Reflecting the temperature outside these days, the trend for dividend raises is hot. Last week, as in previous weeks, a slew of companies -- 25, by my count -- hiked their distributions.
So we're spoiled for choice in this installment of our continuing series. Nevertheless, we've managed to narrow it down to our usual three picks.
Marathon Petroleum (NYSE:MPC)
This oil refiner is a habitual raiser, and true to form, it's enacted another hefty increase, boosting its quarterly distribution by nearly 30% (adjusted for a recent 2-for-1 stock split) to $0.32 per share.
Given the sustained weakness in crude oil prices, the refinery segment is a relatively more secure corner of the energy market. This is because crude prices tend to fall much quicker than those for refined products.
As a result, Marathon Petroleum's numbers haven't been holding up too badly. Yes, in its most recently reported quarter, revenue was down 24% on a year-over-year basis to $20.6 billion, but net profit slid only 3% to $826 million.
What helps is that the company's refineries tend to be placed near sources of cheaper crude, such as the Eagle Ford and Bakken shale plays. This gives it a competitive edge over rivals, and is a key reason why it's been consistently in the black over the years.
As for the dividend, free cash flow in 2014 was over $1.6 billion, or more than three times its total dividend payout. It continues to be profitable, so there's more than enough on hand to support even this latest, chunky raise.
Its dividend will be dispensed on September 10 to shareholders of record as of August 19.
Among our three picks for this week, this online travel specialist is the winner for top raiser in terms of percentage. It's hiked its dividend a generous 33% to $0.24 per share.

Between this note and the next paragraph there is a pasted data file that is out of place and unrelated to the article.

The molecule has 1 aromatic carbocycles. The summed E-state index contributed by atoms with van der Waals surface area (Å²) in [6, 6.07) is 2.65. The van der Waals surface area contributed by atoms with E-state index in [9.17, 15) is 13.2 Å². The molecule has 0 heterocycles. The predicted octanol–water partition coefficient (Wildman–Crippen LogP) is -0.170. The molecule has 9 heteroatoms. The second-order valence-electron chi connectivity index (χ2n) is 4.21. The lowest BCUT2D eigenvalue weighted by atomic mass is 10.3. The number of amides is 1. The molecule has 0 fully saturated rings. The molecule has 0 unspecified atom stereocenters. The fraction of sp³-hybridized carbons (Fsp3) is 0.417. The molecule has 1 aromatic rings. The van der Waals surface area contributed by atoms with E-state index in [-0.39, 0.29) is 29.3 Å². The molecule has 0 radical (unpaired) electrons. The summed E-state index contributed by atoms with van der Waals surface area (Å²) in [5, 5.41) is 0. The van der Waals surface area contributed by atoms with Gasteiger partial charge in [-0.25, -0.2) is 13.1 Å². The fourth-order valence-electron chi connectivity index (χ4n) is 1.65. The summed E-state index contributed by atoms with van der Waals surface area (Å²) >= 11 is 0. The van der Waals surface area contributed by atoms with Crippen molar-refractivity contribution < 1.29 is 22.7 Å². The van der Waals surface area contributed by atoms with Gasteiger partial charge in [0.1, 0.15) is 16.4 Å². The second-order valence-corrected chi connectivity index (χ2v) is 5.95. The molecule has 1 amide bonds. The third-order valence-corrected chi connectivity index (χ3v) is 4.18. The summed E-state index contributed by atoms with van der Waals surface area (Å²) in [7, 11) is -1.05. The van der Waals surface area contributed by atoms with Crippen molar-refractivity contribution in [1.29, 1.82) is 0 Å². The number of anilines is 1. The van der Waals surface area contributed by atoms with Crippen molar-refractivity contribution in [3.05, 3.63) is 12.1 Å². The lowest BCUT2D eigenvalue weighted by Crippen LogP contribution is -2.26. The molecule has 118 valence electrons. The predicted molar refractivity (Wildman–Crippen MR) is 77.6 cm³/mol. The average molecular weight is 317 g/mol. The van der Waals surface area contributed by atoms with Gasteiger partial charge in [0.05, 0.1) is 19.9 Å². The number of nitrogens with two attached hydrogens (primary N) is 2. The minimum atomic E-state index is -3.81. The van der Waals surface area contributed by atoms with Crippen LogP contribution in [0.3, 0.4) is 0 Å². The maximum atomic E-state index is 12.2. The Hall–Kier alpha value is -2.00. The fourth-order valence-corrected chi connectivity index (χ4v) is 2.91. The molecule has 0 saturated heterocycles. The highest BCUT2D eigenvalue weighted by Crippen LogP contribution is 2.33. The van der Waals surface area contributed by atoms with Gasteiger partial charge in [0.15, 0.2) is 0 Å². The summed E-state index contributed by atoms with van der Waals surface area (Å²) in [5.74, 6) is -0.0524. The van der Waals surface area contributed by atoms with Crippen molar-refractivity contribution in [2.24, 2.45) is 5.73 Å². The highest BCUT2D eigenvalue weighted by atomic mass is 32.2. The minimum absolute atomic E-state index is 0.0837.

Lately, its top-line growth and aggressive expansion have justified this. Q2 revenue rose by 11% on a year-over-year basis to nearly $1.7 billion, with adjusted net profit dropping 14% to $82 million ($0.89 per share).
The latter was comfortably higher than the average analyst estimate of $0.84, however.
This opportunistic firm likes to grow through acquisitions. So far this year, among other deals, it's inked agreements to buy Travelocity for $280 million and Orbitz for a total of around $1.6 billion.
Meanwhile, Expedia consistently lands in the black, which helps maintain a nice level of free cash flow. It's a fairly cautious dividend payer; at the end of the day, it could probably crank it well higher without making too much of a dent in the finances (even with the raise, it yields a mere 0.8%).
Given that the payout is small relative to free cash flow, I'd say that it's sustainable, and that more double-digit raises are likely in store.
Expedia's upcoming dividend will be paid on September 17 to stockholders of record as of August 27.
American National Insurance (NASDAQ:ANAT)
This under-the-radar insurer is a reliable performer that likes to do things gradually. That certainly applies to its quarterly dividend, which has been bumped by 4% to $0.80 per share.
Like death and taxes, American National Insurance's payout is nearly a sure thing. The company's been distributing it for over 100 consecutive years.
What allows it to accomplish this is a conservative approach to its business. Revenue, premiums earned, and net profit have shown remarkable consistency over time, as evidenced by the flat (or at least not explosive) trajectory of all three metrics since 2010.
Meanwhile, annual free cash flow typically lands in the mid-nine-figure range every year, well exceeding the $83 million or so the company has handed out recently in dividends.
That sounds ungenerous but at current share prices, the payout yields just over 3%. This is well above market averages, not to mention the insurance segment. And I think the insurer's chance of having a catastrophic quarter are about as likely as a meteor destroying the earth at lunchtime tomorrow. So this payout, in my opinion, is safe.
American National Insurance's next dividend will be distributed on September 18 to shareholders of record as of September 4.
Eric Volkman has no position in any stocks mentioned, and neither does The Motley Fool. Try any of our Foolish newsletter services free for 30 days. We Fools may not all hold the same opinions, but we all believe that considering a diverse range of insights makes us better investors. The Motley Fool has a disclosure policy.